LANDO - A police officer twice used a Taser stun device on a drug suspect who was restrained to a hospital bed because the man refused to give a urine sample to medical staff, authorities said.
Antonio Wheeler, 18, was arrested Friday on a drug charge and taken to an emergency room after telling officers he had consumed cocaine, police said. Because Wheeler said he had used the drugs, Florida Hospital officials wanted a urine sample. A police affidavit said Wheeler wouldn't provide a sample on his own, so workers tried to catheterize him to get one.
The police document said Wheeler was handcuffed to a hospital bed and then secured with leather straps after he refused to urinate in a cup. When medical staff tried to insert a catheter to get the sample, Wheeler refused and began thrashing around, the affidavit said.
At one point, police officer Peter Linnenkamp reported, he jumped on the bed with his knees on Wheeler's chest to restrain him. When Wheeler still refused to let the catheter be inserted, Linnenkamp said he twice used his Taser, which sends 50,000 volts into a target.
"After the second shock (Wheeler) stated he would urinate and calmed down enough to be given the portable urinal," Linnenkamp wrote.
At the request of Police Chief Michael McCoy, the Florida Department of Law Enforcement is investigating the incident. Linnenkamp is on administrative leave. Wheeler was being held on $7,500 bail.
Linnenkamp, who has more than 18 years on the force, has no history of disciplinary problems, said Sgt. Barbara Jones, a department spokeswoman.
He has been relieved pending the investigation's outcome. Jones said officers in such suspensions usually are paid.
In a Tuesday interview at the Orange County jail, Wheeler acknowledged that he aggressively resisted efforts to insert the catheter because he was scared it would hurt. He said the police officer told him the catheter would be necessary if he wouldn't or couldn't urinate on his own.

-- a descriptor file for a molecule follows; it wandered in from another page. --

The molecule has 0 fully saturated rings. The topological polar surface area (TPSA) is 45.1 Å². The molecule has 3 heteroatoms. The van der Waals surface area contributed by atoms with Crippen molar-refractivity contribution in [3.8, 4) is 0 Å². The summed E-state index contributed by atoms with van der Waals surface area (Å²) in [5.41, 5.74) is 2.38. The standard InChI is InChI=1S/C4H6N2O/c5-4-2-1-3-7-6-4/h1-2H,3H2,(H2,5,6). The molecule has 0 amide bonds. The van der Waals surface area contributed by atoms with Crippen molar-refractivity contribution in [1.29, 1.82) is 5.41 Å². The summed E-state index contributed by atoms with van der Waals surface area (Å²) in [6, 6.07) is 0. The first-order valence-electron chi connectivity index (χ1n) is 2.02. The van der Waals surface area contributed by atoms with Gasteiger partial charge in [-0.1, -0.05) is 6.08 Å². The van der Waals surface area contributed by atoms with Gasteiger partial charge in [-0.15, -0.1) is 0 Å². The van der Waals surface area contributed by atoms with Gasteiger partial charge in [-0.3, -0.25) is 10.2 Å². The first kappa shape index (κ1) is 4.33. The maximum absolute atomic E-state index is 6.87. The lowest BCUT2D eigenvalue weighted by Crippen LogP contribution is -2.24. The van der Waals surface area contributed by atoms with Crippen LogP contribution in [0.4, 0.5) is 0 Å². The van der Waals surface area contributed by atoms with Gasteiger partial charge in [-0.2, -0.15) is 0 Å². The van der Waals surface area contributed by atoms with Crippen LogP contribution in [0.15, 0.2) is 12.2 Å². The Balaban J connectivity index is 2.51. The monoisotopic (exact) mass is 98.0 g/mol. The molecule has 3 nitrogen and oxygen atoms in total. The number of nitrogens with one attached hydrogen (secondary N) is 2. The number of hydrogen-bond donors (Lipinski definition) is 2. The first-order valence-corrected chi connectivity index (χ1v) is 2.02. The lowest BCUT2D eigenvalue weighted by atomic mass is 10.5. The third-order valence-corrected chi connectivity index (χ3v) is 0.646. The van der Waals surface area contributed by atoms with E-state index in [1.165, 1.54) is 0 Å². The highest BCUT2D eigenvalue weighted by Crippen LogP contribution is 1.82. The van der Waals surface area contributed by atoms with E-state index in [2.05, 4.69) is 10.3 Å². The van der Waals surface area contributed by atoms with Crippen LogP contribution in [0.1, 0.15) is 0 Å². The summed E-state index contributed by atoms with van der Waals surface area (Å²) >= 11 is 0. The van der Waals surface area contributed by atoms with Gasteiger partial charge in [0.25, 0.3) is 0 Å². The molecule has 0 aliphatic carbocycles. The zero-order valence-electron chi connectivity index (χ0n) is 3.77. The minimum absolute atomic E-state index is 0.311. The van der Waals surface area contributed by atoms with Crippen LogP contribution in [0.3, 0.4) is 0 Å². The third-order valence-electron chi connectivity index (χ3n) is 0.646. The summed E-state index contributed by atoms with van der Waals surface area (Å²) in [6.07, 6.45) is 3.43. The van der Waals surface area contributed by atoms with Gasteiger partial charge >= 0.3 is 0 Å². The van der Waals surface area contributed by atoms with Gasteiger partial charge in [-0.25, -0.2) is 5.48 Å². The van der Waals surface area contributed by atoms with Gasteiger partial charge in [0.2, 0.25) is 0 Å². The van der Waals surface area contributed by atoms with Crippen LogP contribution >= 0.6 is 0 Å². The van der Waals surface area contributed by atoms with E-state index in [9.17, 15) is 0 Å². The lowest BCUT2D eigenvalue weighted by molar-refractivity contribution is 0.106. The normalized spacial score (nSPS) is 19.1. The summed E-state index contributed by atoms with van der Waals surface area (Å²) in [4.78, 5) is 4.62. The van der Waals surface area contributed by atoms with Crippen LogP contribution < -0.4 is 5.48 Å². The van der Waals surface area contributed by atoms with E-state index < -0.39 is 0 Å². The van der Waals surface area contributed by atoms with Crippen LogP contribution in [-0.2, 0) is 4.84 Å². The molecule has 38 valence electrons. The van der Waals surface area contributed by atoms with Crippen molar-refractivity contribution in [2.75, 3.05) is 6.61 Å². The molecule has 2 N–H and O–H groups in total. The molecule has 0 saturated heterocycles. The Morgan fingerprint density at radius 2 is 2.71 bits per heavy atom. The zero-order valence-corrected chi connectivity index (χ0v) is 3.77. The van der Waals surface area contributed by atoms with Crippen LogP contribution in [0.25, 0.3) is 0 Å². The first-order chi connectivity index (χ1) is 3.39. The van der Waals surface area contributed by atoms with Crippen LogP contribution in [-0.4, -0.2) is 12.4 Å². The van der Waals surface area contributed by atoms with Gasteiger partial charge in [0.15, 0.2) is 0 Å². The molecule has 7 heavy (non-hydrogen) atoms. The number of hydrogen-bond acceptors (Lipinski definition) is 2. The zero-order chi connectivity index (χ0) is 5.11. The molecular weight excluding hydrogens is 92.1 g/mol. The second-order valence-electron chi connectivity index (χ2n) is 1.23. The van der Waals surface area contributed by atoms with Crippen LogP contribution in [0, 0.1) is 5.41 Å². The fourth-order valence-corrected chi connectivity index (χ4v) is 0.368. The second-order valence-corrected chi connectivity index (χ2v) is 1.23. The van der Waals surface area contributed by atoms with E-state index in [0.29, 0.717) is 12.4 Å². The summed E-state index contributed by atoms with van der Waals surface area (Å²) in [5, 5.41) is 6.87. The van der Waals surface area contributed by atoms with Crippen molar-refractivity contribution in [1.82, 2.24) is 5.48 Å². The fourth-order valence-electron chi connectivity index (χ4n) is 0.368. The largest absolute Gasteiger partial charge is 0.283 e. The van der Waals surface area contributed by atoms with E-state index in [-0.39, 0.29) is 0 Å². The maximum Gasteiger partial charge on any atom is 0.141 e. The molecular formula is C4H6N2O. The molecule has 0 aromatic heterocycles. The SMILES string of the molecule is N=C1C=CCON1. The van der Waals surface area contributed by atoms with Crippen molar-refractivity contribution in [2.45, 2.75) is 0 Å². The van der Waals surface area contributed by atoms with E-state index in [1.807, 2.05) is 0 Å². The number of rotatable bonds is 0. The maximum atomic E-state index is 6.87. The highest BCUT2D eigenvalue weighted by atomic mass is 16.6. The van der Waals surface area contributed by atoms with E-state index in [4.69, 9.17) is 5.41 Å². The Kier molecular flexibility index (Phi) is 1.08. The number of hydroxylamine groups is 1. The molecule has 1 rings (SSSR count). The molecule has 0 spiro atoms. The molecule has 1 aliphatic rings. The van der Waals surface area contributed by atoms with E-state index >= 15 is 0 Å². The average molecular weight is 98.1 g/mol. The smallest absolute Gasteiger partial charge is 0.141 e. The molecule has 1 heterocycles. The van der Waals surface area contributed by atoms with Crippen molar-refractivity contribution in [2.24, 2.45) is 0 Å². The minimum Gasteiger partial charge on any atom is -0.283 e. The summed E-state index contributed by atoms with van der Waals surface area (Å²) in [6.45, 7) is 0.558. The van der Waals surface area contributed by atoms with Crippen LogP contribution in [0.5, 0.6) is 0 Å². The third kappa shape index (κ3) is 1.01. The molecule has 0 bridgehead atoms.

"I feel I was basically raped," Wheeler said.
Said Amnesty International USA spokesman Edward Jackson: "If this had taken place in China, it would be an egregious violation of human rights, and the public would be outraged.
"I hope that they don't allow the fact that it happened on U.S. soil deter from the fact that this may very well be a case of torture."
Florida Hospital spokeswoman Melanie Trivento said in a statement Wednesday that hospital officials wouldn't be able to comment on the case until they have thoroughly reviewed it.
"This is a very unusual situation and we are examining all of the circumstances surrounding the incident," the statement said.
Earlier, another hospital spokeswoman, Samantha O'Lenick, said she could not speak specifically about the Wheeler case but said hospital protocol calls for urine samples whenever patients say they have taken drugs or alcohol.
Wheeler was being held on $7,500 bail on charges including possession of cocaine with intent to sell, escape and resisting without violence.
March 10, 2005 - The Orlando Sentinel (FL)
Editorial: Abuse Of The Taser
Using A Taser To Shock A Suspect Into Giving Evidence Was Way Over The Line
The Orlando police policy on Taser use is specific. The weapon is not to be used to force suspects to spit out illegal drugs.
Yet last week an OPD officer used two electrical jolts from a Taser to force a drug suspect to give a urine sample for a medical examination. That suspect was handcuffed to a hospital gurney and strapped down when he was shocked with the Taser.
The officer's action was clearly over the line and contrary to OPD's policy. That officer should face a tough punishment if the ongoing internal investigation confirms the troubling details in this incident.
This case is particularly disturbing because last year OPD and other municipal police departments in Orange County tightened rules governing Tasers to prevent abuse.
The revision of the rules was warranted because throughout the country there have been complaints that Tasers are being used unnecessarily by police.
Under those revised rules, officers are prohibited from using a Taser unless a suspect is trying to escape or prevent an arrest. In the situation last week, the suspect was already under arrest, and was locked down. He wasn't going anywhere. The officer should have left it to the hospital's staff to get the urine sample needed for medical tests.
The Taser, which uses electrical current to momentarily incapacitate suspects so they can be arrested, is clearly a valuable tool. It has reduced shootings and injuries to officers. Yet public confidence in police is undermined when officers break the rules and resort to unnecessary force.
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